Shuttle may have been one of the first to use heatpipes on its ICE CPU cooling units, but the company's motherboards are now just catching up. There are two integrated pipes used on the P-series between northbridge/southbridge and mosfets, having air sucked over them by the lateral CPU cooling fan at the front of the case.

Shuttle claims not only a far quieter case, but also one that's 10 percent cooler as well. Considering these things are little ovens we're very pleased at the innovation.

Both X38 and P35 XPCs named, SX38P3 and SP35P3 respectively, which will feature support for DDR2-1066, Bluetooth, solid state capacitors (as do all new Shuttles), and fingerprint recognition. In addition, you now get integrated 802.11g WiFi in the back of the case too.

The X38 model comes with PCI-Express 2.0 and even CrossFire support, however the picture of Shuttle's X38 board we have has it featuring only one PCI-Express x16 slot? Having 300W (from two 150W PCI-Express 2.0 cards) in such a cramped space seems a little ludicrous anyway.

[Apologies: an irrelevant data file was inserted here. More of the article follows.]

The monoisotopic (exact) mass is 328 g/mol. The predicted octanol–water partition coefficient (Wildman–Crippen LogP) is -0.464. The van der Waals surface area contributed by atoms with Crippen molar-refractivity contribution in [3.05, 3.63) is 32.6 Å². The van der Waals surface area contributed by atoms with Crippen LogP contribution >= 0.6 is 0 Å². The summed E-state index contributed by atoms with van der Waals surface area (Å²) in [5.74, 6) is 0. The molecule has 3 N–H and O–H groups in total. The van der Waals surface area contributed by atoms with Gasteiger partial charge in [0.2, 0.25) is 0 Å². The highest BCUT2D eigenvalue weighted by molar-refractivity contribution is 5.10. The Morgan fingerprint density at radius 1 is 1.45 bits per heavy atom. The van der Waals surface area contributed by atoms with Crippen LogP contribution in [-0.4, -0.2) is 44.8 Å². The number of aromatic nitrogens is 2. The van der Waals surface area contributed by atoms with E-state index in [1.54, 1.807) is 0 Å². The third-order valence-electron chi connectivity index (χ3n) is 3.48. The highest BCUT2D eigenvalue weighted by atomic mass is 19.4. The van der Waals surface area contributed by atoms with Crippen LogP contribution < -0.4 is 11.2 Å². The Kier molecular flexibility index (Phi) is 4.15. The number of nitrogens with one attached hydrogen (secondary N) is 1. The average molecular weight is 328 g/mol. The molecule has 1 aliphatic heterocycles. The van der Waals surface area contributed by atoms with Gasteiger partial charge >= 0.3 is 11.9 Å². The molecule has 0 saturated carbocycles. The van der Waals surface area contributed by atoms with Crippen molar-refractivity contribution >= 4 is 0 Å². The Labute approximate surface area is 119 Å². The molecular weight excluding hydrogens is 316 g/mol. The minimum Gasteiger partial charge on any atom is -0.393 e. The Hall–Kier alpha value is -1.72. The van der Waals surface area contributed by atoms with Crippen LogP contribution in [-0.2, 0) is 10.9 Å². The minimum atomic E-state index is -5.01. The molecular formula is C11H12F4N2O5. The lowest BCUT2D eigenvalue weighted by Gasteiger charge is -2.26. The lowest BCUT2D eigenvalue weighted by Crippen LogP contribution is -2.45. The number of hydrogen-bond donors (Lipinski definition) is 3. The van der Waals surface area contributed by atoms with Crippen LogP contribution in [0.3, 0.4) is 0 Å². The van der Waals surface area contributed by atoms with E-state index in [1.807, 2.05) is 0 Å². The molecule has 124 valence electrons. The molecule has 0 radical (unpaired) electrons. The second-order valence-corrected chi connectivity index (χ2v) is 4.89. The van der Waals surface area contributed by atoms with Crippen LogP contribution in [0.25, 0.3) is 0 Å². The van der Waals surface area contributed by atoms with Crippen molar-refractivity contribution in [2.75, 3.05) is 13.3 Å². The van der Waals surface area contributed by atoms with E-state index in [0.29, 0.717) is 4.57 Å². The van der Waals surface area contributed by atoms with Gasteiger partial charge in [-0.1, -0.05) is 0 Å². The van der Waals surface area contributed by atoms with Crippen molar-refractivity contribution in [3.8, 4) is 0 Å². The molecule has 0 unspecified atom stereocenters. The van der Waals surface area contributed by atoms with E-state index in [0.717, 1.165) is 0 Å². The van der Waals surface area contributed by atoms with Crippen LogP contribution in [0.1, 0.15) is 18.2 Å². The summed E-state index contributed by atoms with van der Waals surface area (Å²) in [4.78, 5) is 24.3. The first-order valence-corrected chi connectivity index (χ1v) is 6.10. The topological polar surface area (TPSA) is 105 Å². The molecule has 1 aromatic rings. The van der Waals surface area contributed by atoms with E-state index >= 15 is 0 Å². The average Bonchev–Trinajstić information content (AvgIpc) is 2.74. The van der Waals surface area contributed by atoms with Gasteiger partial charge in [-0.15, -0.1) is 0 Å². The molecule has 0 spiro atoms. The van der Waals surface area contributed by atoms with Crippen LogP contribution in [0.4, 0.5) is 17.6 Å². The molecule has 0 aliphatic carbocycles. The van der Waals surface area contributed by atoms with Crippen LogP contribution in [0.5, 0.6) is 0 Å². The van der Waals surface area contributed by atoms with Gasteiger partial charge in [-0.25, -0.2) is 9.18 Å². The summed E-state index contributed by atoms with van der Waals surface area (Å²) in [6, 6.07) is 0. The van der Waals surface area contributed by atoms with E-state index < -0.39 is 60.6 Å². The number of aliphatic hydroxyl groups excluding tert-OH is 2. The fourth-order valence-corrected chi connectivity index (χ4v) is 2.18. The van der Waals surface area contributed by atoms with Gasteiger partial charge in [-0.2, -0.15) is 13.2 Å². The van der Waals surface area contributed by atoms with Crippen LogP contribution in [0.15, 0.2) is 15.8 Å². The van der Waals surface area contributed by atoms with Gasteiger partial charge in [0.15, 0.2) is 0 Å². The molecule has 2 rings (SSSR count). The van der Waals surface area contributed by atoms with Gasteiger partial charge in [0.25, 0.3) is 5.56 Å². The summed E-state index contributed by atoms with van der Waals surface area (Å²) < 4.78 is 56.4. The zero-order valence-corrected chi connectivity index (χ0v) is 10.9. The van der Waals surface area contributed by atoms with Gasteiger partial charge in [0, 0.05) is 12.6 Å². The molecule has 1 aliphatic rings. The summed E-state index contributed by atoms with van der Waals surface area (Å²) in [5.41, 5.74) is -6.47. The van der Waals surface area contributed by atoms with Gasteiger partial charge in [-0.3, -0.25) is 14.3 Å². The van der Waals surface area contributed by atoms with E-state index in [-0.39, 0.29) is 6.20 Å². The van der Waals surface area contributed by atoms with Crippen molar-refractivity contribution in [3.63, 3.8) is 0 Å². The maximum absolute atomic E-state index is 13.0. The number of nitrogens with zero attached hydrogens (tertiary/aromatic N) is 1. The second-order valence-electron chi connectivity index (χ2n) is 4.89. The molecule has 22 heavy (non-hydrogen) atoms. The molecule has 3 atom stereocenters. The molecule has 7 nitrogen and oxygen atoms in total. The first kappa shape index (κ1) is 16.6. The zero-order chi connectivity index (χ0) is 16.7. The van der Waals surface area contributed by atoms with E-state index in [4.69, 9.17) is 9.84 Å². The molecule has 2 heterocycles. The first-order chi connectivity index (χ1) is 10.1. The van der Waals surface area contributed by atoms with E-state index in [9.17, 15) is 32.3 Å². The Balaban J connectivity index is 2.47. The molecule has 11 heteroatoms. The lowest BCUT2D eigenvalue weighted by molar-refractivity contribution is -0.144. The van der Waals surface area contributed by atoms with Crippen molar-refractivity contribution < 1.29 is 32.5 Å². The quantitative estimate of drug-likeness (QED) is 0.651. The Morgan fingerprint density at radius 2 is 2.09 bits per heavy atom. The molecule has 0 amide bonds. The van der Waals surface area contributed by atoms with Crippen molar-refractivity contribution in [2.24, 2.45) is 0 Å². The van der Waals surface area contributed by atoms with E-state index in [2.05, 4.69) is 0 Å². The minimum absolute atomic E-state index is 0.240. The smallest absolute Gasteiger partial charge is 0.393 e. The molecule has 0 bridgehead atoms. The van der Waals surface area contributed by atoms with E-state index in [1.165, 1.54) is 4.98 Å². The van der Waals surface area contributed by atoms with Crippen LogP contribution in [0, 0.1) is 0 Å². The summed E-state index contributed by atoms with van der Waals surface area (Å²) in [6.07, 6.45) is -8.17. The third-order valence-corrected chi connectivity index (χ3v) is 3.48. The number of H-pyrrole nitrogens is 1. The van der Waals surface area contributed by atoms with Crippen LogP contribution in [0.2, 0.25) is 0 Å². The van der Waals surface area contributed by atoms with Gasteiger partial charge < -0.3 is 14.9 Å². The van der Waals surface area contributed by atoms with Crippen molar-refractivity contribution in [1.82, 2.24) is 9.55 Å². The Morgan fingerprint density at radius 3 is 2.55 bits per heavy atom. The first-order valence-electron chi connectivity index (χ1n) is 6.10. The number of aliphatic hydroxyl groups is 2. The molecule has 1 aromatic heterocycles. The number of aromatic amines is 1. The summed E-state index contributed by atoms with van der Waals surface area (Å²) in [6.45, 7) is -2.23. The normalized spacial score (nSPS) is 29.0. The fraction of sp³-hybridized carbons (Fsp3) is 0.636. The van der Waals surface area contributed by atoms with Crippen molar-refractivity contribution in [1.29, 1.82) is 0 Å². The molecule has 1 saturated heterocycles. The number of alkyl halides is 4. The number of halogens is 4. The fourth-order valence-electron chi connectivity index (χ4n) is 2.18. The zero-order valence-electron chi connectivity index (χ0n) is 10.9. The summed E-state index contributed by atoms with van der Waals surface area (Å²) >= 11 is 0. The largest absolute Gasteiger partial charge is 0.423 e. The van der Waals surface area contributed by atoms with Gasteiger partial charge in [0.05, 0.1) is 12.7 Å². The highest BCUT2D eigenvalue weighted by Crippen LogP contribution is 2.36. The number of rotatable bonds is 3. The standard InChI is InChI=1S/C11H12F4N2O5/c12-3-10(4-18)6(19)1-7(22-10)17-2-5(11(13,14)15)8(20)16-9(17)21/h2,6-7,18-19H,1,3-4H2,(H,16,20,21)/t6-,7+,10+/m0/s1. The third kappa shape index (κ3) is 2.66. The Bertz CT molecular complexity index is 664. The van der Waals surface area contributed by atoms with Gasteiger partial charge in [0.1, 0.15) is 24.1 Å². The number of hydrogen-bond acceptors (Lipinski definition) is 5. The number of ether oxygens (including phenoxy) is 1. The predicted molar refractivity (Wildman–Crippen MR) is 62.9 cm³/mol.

If that's not enough though, Shuttle has also integrated an Intel TurboMemory PCI-Express module you usually find in Santa Rosa laptops as well. This provides both the ReadyBoost and ReadyDrive facility in Vista, without having to use a USB key.

Aesthetically, despite the fact that you'll never see the motherboard, Shuttle told bit-tech it is not only committed to making the best looking external cases, but also internal components too. So expect PCBs to continue to be as colourful as ever.

One final thing to note is that the T-range we reviewed recently is set to be dropped, simply because (as we again noted in the final thoughts of the review), companies like Asus produce a competing product that undercuts Shuttle by a significant margin.

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